It's impossible to pinpoint when the N-word became black America's most cherished possession. But that fact is now impossible to deny.
We have reached the point where it wouldn't surprise me to see Jay Z or another prominent black celebrity call for a Million N-word March on Washington to stop the tepid, informal debate regarding the appropriateness of black people using the slur. Black people's right to call each other the N-word is now akin to protecting our rights to vote and to sit anywhere on a bus.
"This national debate that's going on right now makes me uncomfortable," Charles Barkley said Thursday night on TNT during a segment discussing Clippers guard Matt Barnes angrily tweeting the N-word after being ejected from a game. "I'm a black man. I use the N-word. I will continue to use the N-word among my black friends, with my white friends."
ESPN's Michael Wilbon actually kicked off the nationally televised defense of the N-word.
"People can be upset with me if they want," he said on "Pardon the Interruption." "I, like a whole lot of people, use the N-word all day every day my whole life. ... I have a problem with white people framing the discussion for the use of the N-word."
Barkley, who has written two books with Wilbon, praised Wilbon's perspective.
"White America don't get to dictate how me and Shaq talk to each other," Barkley said.
This is what I was referring to last week when I wrote that black American culture has been turned upside down and corrupted by mass incarceration, the destruction of the traditional family unit and commercial hip-hop music. The impact of these corrosive forces can be seen in the values and perspective of African-Americans across economic and class lines. We have a new normal. As it relates to the N-word, Barkley and Wilbon, like many African-Americans, have adapted to the new normal. The N-word is a cherished possession.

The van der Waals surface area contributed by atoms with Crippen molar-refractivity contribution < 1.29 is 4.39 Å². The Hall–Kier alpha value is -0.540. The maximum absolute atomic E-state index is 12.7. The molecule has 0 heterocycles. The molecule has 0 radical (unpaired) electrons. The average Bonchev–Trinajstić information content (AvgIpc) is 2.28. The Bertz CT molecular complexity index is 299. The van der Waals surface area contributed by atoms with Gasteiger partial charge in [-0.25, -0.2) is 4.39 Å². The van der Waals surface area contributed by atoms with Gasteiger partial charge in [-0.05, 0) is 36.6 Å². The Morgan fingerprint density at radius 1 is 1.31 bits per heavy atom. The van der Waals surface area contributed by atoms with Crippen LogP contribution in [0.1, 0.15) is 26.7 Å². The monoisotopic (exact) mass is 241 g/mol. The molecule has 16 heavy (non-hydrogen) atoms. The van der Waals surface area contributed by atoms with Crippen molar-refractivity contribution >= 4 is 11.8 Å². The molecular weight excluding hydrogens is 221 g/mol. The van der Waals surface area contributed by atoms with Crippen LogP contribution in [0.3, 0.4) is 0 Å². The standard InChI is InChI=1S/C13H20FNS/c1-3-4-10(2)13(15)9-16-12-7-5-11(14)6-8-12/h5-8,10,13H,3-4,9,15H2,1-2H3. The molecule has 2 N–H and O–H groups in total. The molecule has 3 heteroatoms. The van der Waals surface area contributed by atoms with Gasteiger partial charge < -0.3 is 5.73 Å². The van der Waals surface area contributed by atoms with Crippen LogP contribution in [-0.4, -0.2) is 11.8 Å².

We have bought the false narrative promoted by rappers and the corporations that pay rappers to make black-denigration music that the N-word has been stripped of its power to denigrate. We foolishly believe that religiously using the slur given to us by enslavers who saw us as subhuman is a righteous act of defiance against The Man.
Think about it. Imagine Kunta Kinte in "Roots" hanging from a tree being beaten by the overseer for refusing to take the name Toby. Fast-forward 200 years and imagine a well-intentioned white person counseling a young black man to avoid adopting the slur given to him by a white bigot. A fight would break out.
"Give me the N-word, or give me death!"
That is the battle cry being sounded out of fear that Roger Goodell and David Stern might make the appropriate choice to define their workplaces as slur-free zones.
"What I do with my black friends is not up to white America to dictate to me," Barkley said. "The language we use in the locker room, sometimes it's sexist, sometimes it's homophobic, and a lot of times it's racist. We do that when we're joking with our teammates, and it's nothing personal."
It's America. We have the right to do whatever we want among our friends. I like to joke as much as anybody, and my track record proves that I have trouble staying in the harmless inoffensive zone. But businesses also have the right to regulate behavior among co-workers and customers.
Goodell and Stern should ban the N-word from NFL and NBA workplaces. Customers don't need to hear Kevin Garnett shouting it on the court. Players don't need to bark it indiscriminately in the locker room. All of the locker room foolishness we've heard about the past two weeks, since the Incognito-Martin controversy, does not contribute to winning games. Teams that use the N-word across color lines do not have more locker room chemistry than teams that don't.
Banning the N-word in the workplace is not a threat to American freedom or a racist assault on black America. Remember eight years ago when people overreacted because Stern had the audacity to require his players to dress appropriately when coming to work? Taking off the white T's, do-rags, oversized jewelry and putting on business-casual attire was somehow defined as a racist plot hatched by Stern.
It wasn't. It was a wise business move. It was a continuation of Stern's responsibility to make the NBA more appealing to its customer base and corporate sponsors. Stern acted in the best interest of his players, a bunch of kids who think Jay Z is smarter about basketball than the commissioner is.
We love celebrity in this country. I love Charles Barkley. He's the star of my favorite sports TV show -- TNT's "Inside the NBA." He's a well-behaved Charlie Sheen. Barkley, 50, isn't paid to swim in the deep end of the pool. He's paid to be a humorous populist.
"This national debate that's going on right now," he said Thursday, "makes me uncomfortable that regular people try to act like they have the courage to play pro sports. They don't have that."